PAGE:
Rather than offering more protections for undocumented workers, Stein said
the EEOC should be "investigating those immigrant-dominated firms that hire
their own immigrants and then prosecute those firms for employment
discrimination against other Americans."

Brian Perryman, the Chicago-based district director for the U.S.
Immigration and Naturalization Service, said he backed "any effort to
protect workers while maintaining compliance with immigration laws."

He said his agency places a priority on investigating "employers who
exploit illegal aliens in the workforce."

EEOC officials disputed the idea that their agency's new policy will
undermine the government's efforts in the last few years to curtail the
flow of undocumented workers to the U.S. and to root out employers who hire
these workers.

"Our sense is that this will help in the long run with compliance with the
law," said John P. Rowe, the EEOC's Chicago-based district director. "You
can't get compliance if you give employers a tremendous incentive to hire
undocumented workers because they won't complain and because they don't
have a place to complain to."

The agency's new policy may cause a stir on Capitol Hill among congressmen
who have successfully led the drive over the last decade and a half to
toughen the nation's immigration laws.

Under the new ruling, the EEOC sets out only a few conditions that would
prevent it from seeking back pay or other remedies for undocumented
workers. One of these, for example, is for undocumented workers who leave
the U.S. and cannot return because they are not legally able to.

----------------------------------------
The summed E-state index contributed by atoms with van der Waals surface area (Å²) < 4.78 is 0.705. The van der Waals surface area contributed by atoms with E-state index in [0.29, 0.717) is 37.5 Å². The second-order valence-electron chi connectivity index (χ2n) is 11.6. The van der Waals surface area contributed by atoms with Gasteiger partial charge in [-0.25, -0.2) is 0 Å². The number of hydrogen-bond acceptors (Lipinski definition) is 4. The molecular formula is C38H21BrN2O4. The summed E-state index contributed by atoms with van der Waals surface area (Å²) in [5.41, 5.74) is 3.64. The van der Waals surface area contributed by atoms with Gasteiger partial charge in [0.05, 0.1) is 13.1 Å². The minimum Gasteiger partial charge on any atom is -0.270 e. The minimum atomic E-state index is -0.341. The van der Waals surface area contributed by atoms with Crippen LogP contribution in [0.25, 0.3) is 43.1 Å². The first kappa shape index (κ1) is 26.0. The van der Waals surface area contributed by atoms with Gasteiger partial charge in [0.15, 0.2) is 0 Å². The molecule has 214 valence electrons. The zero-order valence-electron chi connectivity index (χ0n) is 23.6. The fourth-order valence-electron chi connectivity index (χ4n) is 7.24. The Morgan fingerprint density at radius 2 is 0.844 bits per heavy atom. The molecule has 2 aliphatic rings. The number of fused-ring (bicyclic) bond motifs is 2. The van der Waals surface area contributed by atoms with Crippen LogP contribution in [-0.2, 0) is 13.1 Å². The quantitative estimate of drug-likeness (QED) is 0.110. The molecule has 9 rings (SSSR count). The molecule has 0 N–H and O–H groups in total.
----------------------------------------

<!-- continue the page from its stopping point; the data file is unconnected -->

Since taking office last October, Castro said that she has tried to correct
the agency's lack of attention to special concerns of Asian and Latino
workers. And such a policy change, she added, is one that these and other
immigrant groups have sought.

EEOC officials could not predict how many workers might be affected.

Castro was in Chicago for an all-day hearing Tuesday by the EEOC on
discrimination faced by workers because of their national origins--that is,
workers who are discriminated against because of their ethnic background,
their accent or their inability to speak English.

Officials from several immigrant groups said that the EEOC's new policy
will only overcome undocumented workers' fears of filing complaints with
the government if the agency shows that it will go after abusive employers.

So, too, they said that the agency will have to overcome workers' fears
that their complaints will lead to their disclosure as illegal immigrants
and ultimately, their deportation by the INS.

Castro said that, as a matter of policy, her agency does not identify
undocumented workers to the INS.

"It depends on what resources the EEOC is going to commit to this," said
Diego Bonesatti, an official with the Illinois Coalition for Immigrant and
Refugee Rights.

"We've noticed a fair amount of scams run on documented workers, ranging
from not paying overtime or not paying their wages," he said. Most workers
accept the situation, however, he explained. "They just say, 'It stinks and
that is the way it is.' "

Melanie Orhant

morhant@igc.org
__________________